We first met on a cold rainy night in Amsterdam. I stumbled into casarobino, hair askew, holes in my shorts, soaked from hitching in the wet. He was sitting in a chair in the corner. Robino introduced me by a long series of flattering labels, most of which surprised me as much as anyone else. Charlie was introduced as Charlie.
Later that night, I discovered he was much more than just ‘Charlie’ when I was told he was CYCLING AROUND THE WORLD. Needless to say, as any newcomer to the bike touring philosophy, I was impressed. The next two months were spent in the same vain, impressing the other when it was your turn. We dumpster dived plenty, we snuck picnics into libraries, we slept in a bike by the beach… we fell in love.
Since then, I’ve heard him recount his ‘worldbiketour’ story over a thousand times and it’s lost a little spark. The impressed feeling has moved and morphed into a deep rooted respect. The lover he is, the friend he is, the man he is – shake me much more now than any mission label. He’ll bake you bread, fix your bike, fold you origami, sew your pants, build you a ladder, cut you a stencil. His talents still make an impression. But it’s more than that too. As any two hearts intertwined, what sooths the soul is the space between. No writing could describe the fluttering, the understanding, the inspiration.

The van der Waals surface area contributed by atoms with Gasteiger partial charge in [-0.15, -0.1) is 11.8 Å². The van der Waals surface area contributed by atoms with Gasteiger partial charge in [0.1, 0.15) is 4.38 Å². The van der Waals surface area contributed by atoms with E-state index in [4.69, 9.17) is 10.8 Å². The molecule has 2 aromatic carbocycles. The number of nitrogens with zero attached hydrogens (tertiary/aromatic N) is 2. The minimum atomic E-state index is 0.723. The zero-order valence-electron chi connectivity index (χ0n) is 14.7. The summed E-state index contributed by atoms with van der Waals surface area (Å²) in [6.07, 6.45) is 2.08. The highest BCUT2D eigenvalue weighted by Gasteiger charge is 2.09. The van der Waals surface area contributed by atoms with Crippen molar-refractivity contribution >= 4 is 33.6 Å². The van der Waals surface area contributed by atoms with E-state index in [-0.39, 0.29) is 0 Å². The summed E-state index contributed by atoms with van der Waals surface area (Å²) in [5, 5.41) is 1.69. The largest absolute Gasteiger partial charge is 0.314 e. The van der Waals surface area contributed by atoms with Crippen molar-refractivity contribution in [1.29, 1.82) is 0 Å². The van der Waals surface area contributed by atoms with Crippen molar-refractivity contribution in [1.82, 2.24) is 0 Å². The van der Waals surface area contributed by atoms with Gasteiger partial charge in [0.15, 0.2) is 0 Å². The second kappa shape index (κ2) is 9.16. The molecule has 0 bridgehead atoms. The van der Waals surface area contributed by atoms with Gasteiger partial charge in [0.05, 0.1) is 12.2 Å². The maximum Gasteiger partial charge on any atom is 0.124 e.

I often wondered if any relationship could really reach equality. I mean where both people feel equally empowered, connected yet independent, simultaneously. I had experienced this, in fluctuation, where first one and then the other feels free… but at the same time? Was that even possible?
After struggles, ups and downs, thousands of kms cycled and a billion different scenarios played and then replayed… I realised it was possible and I was living it. Our roads often seperated, our physical selves countries apart, but somehow our souls stayed bound. We always had fresh stories, new lovers and new frienships to recount over a campfire by the bikes somewhere. Our random roads always crossed again.
Every goodbye (and there have been a lot!) was temperary, both of us blowing in the wind and free to float by again when it seemed fitting. Now though, he is going east and I west. This time there will be a big wide ocean between and no motorised vehicles to turn back the clock, flying into yesterday.
10 months later, Charlie has left. It’s getting cold again and I’ll be caught in the rain soon.